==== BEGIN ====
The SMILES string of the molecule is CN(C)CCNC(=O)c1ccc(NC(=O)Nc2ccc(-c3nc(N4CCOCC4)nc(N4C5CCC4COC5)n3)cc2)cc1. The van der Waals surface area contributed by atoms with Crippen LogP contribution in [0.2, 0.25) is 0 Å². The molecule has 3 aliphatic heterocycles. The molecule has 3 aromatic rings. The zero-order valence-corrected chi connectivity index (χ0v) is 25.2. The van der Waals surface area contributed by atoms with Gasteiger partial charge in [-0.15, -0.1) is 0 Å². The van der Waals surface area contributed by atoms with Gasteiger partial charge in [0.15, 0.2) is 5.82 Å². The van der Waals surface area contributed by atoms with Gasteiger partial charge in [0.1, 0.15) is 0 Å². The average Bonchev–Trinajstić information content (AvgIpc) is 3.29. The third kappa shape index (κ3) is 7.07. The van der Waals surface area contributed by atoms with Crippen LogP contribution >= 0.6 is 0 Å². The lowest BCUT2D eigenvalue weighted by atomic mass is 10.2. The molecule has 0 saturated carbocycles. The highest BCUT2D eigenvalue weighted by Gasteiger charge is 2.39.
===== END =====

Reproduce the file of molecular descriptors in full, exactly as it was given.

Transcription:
The SMILES string of the molecule is CN(C)CCNC(=O)c1ccc(NC(=O)Nc2ccc(-c3nc(N4CCOCC4)nc(N4C5CCC4COC5)n3)cc2)cc1. The van der Waals surface area contributed by atoms with Crippen LogP contribution in [0.2, 0.25) is 0 Å². The molecule has 3 aliphatic heterocycles. The molecule has 3 aromatic rings. The zero-order valence-corrected chi connectivity index (χ0v) is 25.2. The van der Waals surface area contributed by atoms with Gasteiger partial charge in [-0.15, -0.1) is 0 Å². The van der Waals surface area contributed by atoms with Gasteiger partial charge in [0.15, 0.2) is 5.82 Å². The van der Waals surface area contributed by atoms with Gasteiger partial charge in [0.1, 0.15) is 0 Å². The average Bonchev–Trinajstić information content (AvgIpc) is 3.29. The third kappa shape index (κ3) is 7.07. The van der Waals surface area contributed by atoms with Crippen LogP contribution >= 0.6 is 0 Å². The lowest BCUT2D eigenvalue weighted by atomic mass is 10.2. The molecule has 0 saturated carbocycles. The highest BCUT2D eigenvalue weighted by Gasteiger charge is 2.39.